EV startup Faraday Future recently notified the Securities and Exchange Commission (SEC) that it is unable to file multiple reports pertaining to the third fiscal quarter of 2021. Faraday Future states the reason for the delay is due to a special committee performing an independent internal review into allegations made by a noted “short seller” in early October.
Faraday Future was first founded in 2014 in Carson, California, south of Los Angeles. In addition to developing EVs like its upcoming FF91, Faraday also describes itself as an internet and technology company, an AI product company, a software company, and a user ecosystem company.
This past January, Faraday Future announced it would be entering the Nasdaq through an SPAC merger with Property Solutions Acquisition Corp (PSAC) valued at $3.4 billion. The company began trading under the ticker $FFIE this past July.
This October, investment firm and noted short-seller J Capital Research Ltd. released a 27-page report on Faraday Future, stating it believes that the automaker will never deliver an EV, and its shareholders are poised to sell out.
J Capital didn’t pull any punches either. The cover page reads, “‘EV’ for Faraday spells Embezzlement Vehicle” and is actually titled “Move Over Lordstown: There’s a New EV Scam in Town.”
At the time, the automaker refrained from issuing a formal press release responding to the allegations of financial fraud and inaccurate disclosures. However, Faraday Future has now informed the SEC of its own internal investigation into these allegations, thus delaying its Q3 financial reports.
Faraday Future provides business update, delays SEC filings
In a recent news release from Faraday Future, it finally addresses the allegations made by J Capital Research, although it never mentions the investment firm by name. Instead, FF refers to J Capital as, “an investor with a history of seeking to drive down public companies’ stock prices for its own benefit.”
That’s a fair description of J Capital Research, whose first line of text on its website reads, “Be warned. We are activists, usually on the short side. We are biased.”
The business update explains that due to a review from a special committee of independent counsel formed by Faraday Future’s Board of Directors, the automaker cannot file Forms 10-Q or S-1 with the SEC for fiscal Q3 of 2021, nor does it expect to file it by an extended date. Here’s an official statement from the company:
The special committee’s review is ongoing, and it is working diligently with independent counsel and advisors to complete its review as soon as possible. The Company is committed to working with the special committee to complete its work in order to re-establish timely financial reporting as soon as feasible. Until the review is complete, the Company is not able to file its Form 10-Q or Form S-1/A.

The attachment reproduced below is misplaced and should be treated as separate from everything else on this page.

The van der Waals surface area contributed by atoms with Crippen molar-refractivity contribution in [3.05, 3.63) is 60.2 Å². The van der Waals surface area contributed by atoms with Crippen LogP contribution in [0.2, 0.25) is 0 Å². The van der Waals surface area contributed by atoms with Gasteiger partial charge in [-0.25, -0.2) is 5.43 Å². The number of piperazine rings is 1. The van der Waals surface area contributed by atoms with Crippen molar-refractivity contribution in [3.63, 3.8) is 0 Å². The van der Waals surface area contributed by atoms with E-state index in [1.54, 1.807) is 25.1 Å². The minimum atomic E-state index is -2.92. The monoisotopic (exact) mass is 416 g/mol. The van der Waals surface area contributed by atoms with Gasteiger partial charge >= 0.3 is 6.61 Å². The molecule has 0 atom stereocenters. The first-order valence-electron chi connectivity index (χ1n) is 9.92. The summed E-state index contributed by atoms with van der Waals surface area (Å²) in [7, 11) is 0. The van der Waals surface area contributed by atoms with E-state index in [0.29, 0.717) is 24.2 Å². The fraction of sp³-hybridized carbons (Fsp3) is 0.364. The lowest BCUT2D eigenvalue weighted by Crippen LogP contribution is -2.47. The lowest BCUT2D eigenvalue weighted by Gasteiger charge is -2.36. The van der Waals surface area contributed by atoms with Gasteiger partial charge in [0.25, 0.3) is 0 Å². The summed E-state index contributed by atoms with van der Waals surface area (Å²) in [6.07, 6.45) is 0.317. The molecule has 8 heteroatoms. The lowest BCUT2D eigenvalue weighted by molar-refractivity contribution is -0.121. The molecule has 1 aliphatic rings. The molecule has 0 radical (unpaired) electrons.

Apart from delayed filings with the SEC, Faraday Future looked to turn the public’s eye to its progress on its flagship FF91 EV, and its new production facility.
On the same new release, Faraday relayed that it remains on track to deliver the first FF91 EVs to customers next July. When Electrek visited FF HQ in September, the FF91 was in the Gamma phase. The company recently received its Certificate of Occupancy, allowing it to begin building additional pre-production vehicles for final testing and validation.
FF also offered an update to its Hanford, CA facility, in which pilot equipment has been installed in the pre-production area. Mechanical systems and final foundation work is slotted next.
If completed, the Hanford facility could offer a clap back to J Capital, who specifically called out FF for promising and abandoning five different factories.
Faraday has now gone as far as providing a construction update of its Hanford facility you can check out:
I think it took a little longer than it should have, but it’s important that Faraday Future addresses these allegations, no matter how outlandish (or true) they may end up being – especially given FF’s rocky history of controversy with former employees and financial issues.
The J Capital Research report is pretty brutal, and they do have the right to publish it based on their “extensive primary research and using public sources.” They are a candid short-seller, however, so there is a clear and public acknowledgment of its intentions. So consider that.
I’m not letting Faraday off the hook either, though. This startup is still very much placed in the “I’ll believe it when I see it” category. I got a chance to see the Gamma version of the FF91 close up and sit inside. I can confirm, it is an actual EV that exists, but it still needs some fine-tuning.
Whether the FF91 is real or not is not the issue though, the question lingers as to whether the company can get this EV to scaled production and deliver it.
The halting of Q3 reports is not a good look, but the internal investigation is at the very least a proactive step in building much-needed transparency between this company and the public.
We will have to wait and see what Faraday Future’s committee comes up with, and reassess when we see its Q3 financials sent to the SEC.
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